US-based e-commerce giant Amazon has been in talks with the Indonesian government about entering Southeast Asia’s largest market, which could see the company finally execute a plan that has reportedly been in the works for over two years.
According to the country’s Finance Minister Sri Mulyani Indrawati, as reported by KataData, the discussion with Amazon has been about the terms related to its planned investment, including tax and other regulations.
“I’m now in discussion with Amazon, who is planning to enter Indonesia. I will make sure they comply with our country’s regulation, especially their readiness to pay the taxes,” said Indrawati.
A foray into Indonesia would mark the Amazon’s second push into Southeast Asia after it opened operation in Singapore last year, where it is pitted against Alibaba-backed Lazada.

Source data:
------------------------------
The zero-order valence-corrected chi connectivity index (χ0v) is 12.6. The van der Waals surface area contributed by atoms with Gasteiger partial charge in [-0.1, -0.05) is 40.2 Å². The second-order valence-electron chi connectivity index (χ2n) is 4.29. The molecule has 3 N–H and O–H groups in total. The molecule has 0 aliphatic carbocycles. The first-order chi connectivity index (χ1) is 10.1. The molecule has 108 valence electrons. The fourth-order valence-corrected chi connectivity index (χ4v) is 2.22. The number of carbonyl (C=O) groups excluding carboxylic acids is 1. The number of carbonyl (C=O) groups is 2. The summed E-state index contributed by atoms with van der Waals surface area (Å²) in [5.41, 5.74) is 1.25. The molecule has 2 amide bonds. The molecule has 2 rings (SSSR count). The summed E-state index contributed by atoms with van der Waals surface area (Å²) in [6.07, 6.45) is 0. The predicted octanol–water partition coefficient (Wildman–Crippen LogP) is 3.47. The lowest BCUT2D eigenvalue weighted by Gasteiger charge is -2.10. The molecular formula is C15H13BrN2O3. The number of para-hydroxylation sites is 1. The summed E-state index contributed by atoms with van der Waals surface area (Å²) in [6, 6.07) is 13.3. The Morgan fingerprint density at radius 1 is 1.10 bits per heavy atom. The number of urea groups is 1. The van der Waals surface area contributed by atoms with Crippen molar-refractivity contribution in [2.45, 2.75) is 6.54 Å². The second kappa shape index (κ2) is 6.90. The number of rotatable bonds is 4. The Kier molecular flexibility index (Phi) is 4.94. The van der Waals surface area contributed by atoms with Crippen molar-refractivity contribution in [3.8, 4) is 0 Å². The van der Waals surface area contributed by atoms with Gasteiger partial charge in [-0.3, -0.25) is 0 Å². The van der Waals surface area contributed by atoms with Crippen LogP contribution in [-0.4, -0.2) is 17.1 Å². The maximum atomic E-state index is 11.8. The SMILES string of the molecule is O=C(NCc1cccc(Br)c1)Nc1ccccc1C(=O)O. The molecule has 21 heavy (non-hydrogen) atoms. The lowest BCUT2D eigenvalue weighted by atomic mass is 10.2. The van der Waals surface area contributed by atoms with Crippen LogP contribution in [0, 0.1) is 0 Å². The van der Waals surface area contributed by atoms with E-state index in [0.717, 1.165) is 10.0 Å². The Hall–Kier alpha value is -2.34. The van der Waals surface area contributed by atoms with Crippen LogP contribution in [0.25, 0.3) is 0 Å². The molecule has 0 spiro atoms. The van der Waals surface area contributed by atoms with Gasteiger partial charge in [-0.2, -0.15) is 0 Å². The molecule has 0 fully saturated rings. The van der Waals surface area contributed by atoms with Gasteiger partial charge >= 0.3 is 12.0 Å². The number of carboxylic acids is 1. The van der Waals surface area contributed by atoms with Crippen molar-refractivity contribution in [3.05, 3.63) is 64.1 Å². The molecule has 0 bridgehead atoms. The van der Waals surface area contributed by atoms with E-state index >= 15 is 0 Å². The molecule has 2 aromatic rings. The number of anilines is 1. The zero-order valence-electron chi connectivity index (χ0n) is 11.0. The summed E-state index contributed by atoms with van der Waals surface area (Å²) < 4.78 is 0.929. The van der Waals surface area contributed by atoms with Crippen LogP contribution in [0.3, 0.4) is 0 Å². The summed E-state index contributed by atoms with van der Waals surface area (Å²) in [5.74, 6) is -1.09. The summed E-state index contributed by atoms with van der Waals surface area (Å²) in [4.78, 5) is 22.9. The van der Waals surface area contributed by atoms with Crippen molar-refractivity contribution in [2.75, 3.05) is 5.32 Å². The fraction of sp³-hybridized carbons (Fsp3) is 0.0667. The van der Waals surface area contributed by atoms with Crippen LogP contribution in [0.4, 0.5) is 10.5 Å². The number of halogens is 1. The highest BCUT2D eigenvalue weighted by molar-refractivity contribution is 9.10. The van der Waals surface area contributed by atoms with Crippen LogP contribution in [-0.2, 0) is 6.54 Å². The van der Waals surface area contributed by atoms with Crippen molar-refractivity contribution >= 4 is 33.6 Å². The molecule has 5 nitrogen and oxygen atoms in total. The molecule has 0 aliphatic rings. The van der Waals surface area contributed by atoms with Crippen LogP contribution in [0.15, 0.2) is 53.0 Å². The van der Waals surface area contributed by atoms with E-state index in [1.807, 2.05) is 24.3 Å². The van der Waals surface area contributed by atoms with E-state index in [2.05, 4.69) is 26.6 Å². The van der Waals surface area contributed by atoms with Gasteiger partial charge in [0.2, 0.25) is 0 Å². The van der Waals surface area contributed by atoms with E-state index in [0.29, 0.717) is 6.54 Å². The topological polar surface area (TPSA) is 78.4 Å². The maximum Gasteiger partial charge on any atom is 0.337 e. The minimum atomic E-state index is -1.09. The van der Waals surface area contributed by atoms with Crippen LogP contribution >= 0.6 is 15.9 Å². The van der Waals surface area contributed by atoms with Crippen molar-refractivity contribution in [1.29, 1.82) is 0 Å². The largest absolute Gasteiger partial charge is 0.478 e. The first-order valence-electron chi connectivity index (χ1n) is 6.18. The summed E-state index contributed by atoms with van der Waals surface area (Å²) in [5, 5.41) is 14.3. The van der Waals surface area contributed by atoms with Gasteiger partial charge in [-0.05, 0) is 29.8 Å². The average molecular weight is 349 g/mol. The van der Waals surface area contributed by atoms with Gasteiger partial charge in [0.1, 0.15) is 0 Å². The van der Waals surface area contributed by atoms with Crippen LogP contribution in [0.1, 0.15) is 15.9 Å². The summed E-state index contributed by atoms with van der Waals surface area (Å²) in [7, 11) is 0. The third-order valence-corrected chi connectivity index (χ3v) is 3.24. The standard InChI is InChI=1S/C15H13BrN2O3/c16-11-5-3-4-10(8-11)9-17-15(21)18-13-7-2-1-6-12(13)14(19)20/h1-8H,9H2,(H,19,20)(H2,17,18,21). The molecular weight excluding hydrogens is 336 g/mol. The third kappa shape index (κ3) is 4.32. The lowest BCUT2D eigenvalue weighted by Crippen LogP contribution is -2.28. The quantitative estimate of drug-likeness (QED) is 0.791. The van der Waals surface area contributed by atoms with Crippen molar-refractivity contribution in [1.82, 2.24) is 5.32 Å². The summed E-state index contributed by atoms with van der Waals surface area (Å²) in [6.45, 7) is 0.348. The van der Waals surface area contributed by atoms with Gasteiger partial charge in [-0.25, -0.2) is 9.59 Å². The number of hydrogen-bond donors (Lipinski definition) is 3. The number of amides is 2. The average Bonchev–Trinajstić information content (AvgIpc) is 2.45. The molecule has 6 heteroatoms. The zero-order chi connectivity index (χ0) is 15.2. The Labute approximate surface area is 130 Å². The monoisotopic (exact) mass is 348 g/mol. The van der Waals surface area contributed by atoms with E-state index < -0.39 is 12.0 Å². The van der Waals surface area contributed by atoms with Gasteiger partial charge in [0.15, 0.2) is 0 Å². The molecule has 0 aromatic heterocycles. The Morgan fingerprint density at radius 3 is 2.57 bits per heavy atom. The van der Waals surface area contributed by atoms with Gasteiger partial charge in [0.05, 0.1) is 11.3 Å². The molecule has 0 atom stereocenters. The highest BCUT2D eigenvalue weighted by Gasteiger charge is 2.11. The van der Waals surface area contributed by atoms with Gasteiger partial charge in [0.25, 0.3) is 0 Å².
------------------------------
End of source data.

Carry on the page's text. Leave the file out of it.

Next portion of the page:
Earlier reports about Amazon’s plan of investing in Indonesia date back to 2016, when the local media suggested that the e-commerce major had allocated about $600 million for the first year of its expansion in the Indonesian market.
Since then, however, the company has yet to make any significant moves. Over that period of time, it was instead Amazon’s global rival Alibaba that has made its mark in the Indonesian market by leading a $1.1-billion funding round into e-commerce unicorn Tokopedia.
Meanwhile, China’s Tencent holds a 36 per cent stake in New York-listed Sea Ltd., which owns e-commerce firm Shopee Indonesia, and Chinese e-commerce company JD.com has its own subsidiary in the country.
It appears that Amazon’s focus in the past few years has predominantly been on its operations in India, where it is locked in a fierce battle with rival Flipkart, which was recently acquired by US retail giant Walmart.